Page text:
In 2022, a massive grassroots campaign ousted incumbent Secretary of State Steve Barnett by selecting Monae Johnson at the 2022 state GOP convention. Johnson campaigned on election integrity and promised reforms such as hand counting, greater transparency, making the audit trail public, and getting rid of electronic tabulating machines. 

The grassroots then brought their concerns to the state Freedom Caucus, and in 2023, election legislation was top priority.  

Only a handful election bills were presented in 2022, and one passed, effectively banning private funding of elections. In 2023, there were nearly three dozen election bills introduced and some 15 signed into law. This was all due to pressure from local citizens lobbying for increased election security. South Dakota instituted a post-election audit, as it was one of only five states in the nation with no provisions for a post-election audit. 

South Dakota’s Lax Residency Requirements Have a History of Abuse

One of the priority issues identified by grassroots canvassers was out-of-date voter rolls with unexplained anomalies in the data.  

Citizen-led canvassing groups, of which I am a part, identified thousands upon thousands of voters registered to commercial addresses, vacant lots, hotels, motels, campgrounds, Walmart parking lots and more. A closer look revealed a booming business called mail forwarding.  

Mail forwarding services allow for a customer to use the service as their mailing address. The service then forwards the mail to where ever the customer currently resides. These services are housed in commercial buildings or campgrounds, with city and county zoning ordinances that do not allow for a personal residence or multi-family housing.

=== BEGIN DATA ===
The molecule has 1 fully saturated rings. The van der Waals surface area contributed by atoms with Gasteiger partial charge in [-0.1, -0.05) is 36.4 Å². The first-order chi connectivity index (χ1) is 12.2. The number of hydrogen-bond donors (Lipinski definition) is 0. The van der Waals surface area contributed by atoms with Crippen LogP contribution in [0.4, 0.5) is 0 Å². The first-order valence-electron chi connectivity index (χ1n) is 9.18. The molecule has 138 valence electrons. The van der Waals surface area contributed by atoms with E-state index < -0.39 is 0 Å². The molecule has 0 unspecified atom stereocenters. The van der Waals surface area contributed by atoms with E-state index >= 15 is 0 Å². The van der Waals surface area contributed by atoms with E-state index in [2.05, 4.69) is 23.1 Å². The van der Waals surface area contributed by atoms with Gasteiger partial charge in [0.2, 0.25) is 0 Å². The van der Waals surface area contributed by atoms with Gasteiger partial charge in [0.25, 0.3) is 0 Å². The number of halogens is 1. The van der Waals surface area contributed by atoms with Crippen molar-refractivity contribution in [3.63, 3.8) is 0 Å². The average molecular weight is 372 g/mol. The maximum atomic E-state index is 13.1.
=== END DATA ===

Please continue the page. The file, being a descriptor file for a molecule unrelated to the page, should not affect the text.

The largest mail forwarding service in South Dakota is America’s Mailbox, located at 514 America’s Way in Box Elder, South Dakota. There are now more than 14,000 people registered at this campground with 90 sites and a commercial zoning ordinance.  

These forwarding services are popular in Florida, Texas, and South Dakota — all states with no state income tax. South Dakota also boasts low vehicle registration fees and a one-day residency requirement for a driver’s license. South Dakota’s recent move to allow automatic voter registration on driver’s license applications allows many of these suspect voter registrations to come through from the DMV.

A 2019 article entitled “Thousands of South Dakota voters don’t live where they register” lays out the vast amount of voters claiming residency at a P.O. Box. It also explains why the legislature is hesitant to address the issue as the state is raking in millions of dollars on vehicle registrations: